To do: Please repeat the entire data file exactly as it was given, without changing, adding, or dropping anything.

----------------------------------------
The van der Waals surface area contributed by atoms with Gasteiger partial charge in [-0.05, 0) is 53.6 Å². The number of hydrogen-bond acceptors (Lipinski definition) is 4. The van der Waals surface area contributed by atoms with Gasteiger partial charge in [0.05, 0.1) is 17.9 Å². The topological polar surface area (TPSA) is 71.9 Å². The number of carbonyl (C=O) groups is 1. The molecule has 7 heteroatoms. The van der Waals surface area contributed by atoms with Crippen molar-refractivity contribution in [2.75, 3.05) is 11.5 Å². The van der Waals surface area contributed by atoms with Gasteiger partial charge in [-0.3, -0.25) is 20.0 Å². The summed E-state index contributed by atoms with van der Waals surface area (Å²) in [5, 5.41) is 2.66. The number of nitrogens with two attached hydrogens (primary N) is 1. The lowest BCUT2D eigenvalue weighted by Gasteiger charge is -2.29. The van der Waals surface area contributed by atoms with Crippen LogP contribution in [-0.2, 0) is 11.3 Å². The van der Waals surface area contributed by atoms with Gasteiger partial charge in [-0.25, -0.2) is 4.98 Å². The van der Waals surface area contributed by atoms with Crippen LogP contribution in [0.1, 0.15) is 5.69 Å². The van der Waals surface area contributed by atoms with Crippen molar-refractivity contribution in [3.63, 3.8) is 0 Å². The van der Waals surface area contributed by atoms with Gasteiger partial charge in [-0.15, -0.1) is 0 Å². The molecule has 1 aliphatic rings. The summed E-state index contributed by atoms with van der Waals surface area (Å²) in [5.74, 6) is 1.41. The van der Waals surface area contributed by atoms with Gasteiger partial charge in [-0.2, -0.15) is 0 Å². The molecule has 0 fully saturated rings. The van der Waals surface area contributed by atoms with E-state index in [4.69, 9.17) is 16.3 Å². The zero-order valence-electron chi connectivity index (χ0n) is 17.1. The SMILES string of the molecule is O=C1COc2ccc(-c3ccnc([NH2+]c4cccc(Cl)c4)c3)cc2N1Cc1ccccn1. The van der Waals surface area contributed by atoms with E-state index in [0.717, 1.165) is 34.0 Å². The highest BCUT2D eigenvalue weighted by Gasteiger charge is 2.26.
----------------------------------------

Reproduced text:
The van der Waals surface area contributed by atoms with Gasteiger partial charge in [-0.05, 0) is 53.6 Å². The number of hydrogen-bond acceptors (Lipinski definition) is 4. The van der Waals surface area contributed by atoms with Gasteiger partial charge in [0.05, 0.1) is 17.9 Å². The topological polar surface area (TPSA) is 71.9 Å². The number of carbonyl (C=O) groups is 1. The molecule has 7 heteroatoms. The van der Waals surface area contributed by atoms with Crippen molar-refractivity contribution in [2.75, 3.05) is 11.5 Å². The van der Waals surface area contributed by atoms with Gasteiger partial charge in [-0.3, -0.25) is 20.0 Å². The summed E-state index contributed by atoms with van der Waals surface area (Å²) in [5, 5.41) is 2.66. The number of nitrogens with two attached hydrogens (primary N) is 1. The lowest BCUT2D eigenvalue weighted by Gasteiger charge is -2.29. The van der Waals surface area contributed by atoms with Crippen LogP contribution in [-0.2, 0) is 11.3 Å². The van der Waals surface area contributed by atoms with Gasteiger partial charge in [-0.25, -0.2) is 4.98 Å². The van der Waals surface area contributed by atoms with Crippen LogP contribution in [0.1, 0.15) is 5.69 Å². The van der Waals surface area contributed by atoms with Crippen molar-refractivity contribution in [3.63, 3.8) is 0 Å². The van der Waals surface area contributed by atoms with Gasteiger partial charge in [-0.15, -0.1) is 0 Å². The molecule has 1 aliphatic rings. The summed E-state index contributed by atoms with van der Waals surface area (Å²) in [5.74, 6) is 1.41. The van der Waals surface area contributed by atoms with Gasteiger partial charge in [-0.2, -0.15) is 0 Å². The molecule has 0 fully saturated rings. The van der Waals surface area contributed by atoms with E-state index in [4.69, 9.17) is 16.3 Å². The zero-order valence-electron chi connectivity index (χ0n) is 17.1. The SMILES string of the molecule is O=C1COc2ccc(-c3ccnc([NH2+]c4cccc(Cl)c4)c3)cc2N1Cc1ccccn1. The van der Waals surface area contributed by atoms with E-state index in [0.717, 1.165) is 34.0 Å². The highest BCUT2D eigenvalue weighted by Gasteiger charge is 2.26.